Tilman Fertitta is reportedly in discussions with Fast Acquisition Corp. (NYSE:FST) on a merger that would provide an avenue for the billionaire to bring his Golden Nugget casinos and Landry’s restaurants operations public.
Shares of Fast, a special purpose acquisition company (SPAC), spiked eight percent today on volume that was 37 times the daily average. Reactions of that magnitude are common as SPACs announce deals, but Fast isn’t confirming that it’s in talks with Fertitta. A request to Landry’s for comment wasn’t returned prior to publication of this article.
Earlier today, Bloomberg reported that Fast is in negotiations to raise another $1 billion to potentially finance a deal with Fertitta that would value the Golden Nugget and Landry’s businesses at $7 billion, including debt. If an agreement is reached, Fertitta would control the new company. The blank-check firm debuted last August, raising $200 million in its initial public offering (IPO), indicating another capital raise is necessary to execute a transaction in the $7 billion neighborhood.
Fit Makes Some Sense
Landry’s was a public enterprise from 1993 through 2010 when Fertitta took it private in a $1.4 billion leveraged buyout. The Houston-based company owns more than 600 restaurants across the Bubba Gump’s, Chart House, Del Frisco’s, Mastro’s and Morton’s brands, among others.
The dining side of the equation makes sense for Fast and Landry’s because the SPAC’s co-CEOs — Sandy Beall and Doug Jacob — have deep ties to the restaurant industry. Beall was previously CEO of Ruby Tuesday while Jacob was an investor in &pizza. Chairman Kevin Reddy was previously chief executive of Noodles & Co.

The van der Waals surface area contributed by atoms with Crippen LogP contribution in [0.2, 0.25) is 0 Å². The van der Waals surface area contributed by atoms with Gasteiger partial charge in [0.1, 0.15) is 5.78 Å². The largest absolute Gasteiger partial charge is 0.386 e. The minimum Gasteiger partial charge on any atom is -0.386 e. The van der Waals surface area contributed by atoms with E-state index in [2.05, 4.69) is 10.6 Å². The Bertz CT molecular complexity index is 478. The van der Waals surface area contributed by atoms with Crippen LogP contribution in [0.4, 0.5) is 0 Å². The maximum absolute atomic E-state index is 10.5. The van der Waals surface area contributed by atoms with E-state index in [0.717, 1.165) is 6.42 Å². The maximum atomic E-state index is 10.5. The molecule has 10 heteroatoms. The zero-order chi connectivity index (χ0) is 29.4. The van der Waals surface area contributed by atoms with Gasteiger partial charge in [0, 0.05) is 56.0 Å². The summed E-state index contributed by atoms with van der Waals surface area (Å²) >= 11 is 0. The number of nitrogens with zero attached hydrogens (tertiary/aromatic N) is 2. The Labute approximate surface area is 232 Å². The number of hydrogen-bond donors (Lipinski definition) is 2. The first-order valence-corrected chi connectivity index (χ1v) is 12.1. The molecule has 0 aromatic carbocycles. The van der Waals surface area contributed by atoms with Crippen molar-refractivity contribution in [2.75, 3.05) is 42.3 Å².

When Fast went public last year, the plan was to acquire a privately held fast or fast-casual restaurant chain. Casino gaming wasn’t part of the initial plan and that’s likely one reason why Fertitta will control the company if an agreement is reached. Five Golden Nugget casinos — two in Southern Nevada and one in each in Louisiana, Mississippi and New Jersey — are part of the Landry’s stable.
Fertitta is rumored to be interested in other gaming assets, particularly on the Las Vegas Strip. The pair of Golden Nugget properties in Nevada are in Downtown Sin City and Laughlin.
The Houston Rockets owner has plenty of familiarity with SPACs. His Landcadia Holdings II recently served as the springboard for Golden Nugget Online Gaming (NASDAQ:GNOG) to go public. In 2018, another Fertitta-backed blank-check firm took his food delivery business, Waitr Holdings, public. That company is a rival to the likes of DoorDash and Uber Eats.
Fast May Be Best Hope
An accord with Fast may be the best option the Texas businessman has for bringing Golden Nugget to public markets, according to some sources.
Last month, reports emerged that Fertitta is looking to sell a minority stake in the gaming and restaurant business. At that time, talk centered around a traditional IPO, but with Golden Nugget carrying $4 billion in debt and the restaurant business flailing because of coronavirus shutdowns, Wall Street bankers reportedly balked at the idea. Speculation indicated that there was some interest in the casino side of the enterprise but the opposite was true of the dining unit.
Much of Golden Nugget’s debt — $1.4 billion to be precise — is attributable to a special dividend issued to Fertitta in 2017 to finance his $2.2 billion purchase of the NBA’s Rockets.
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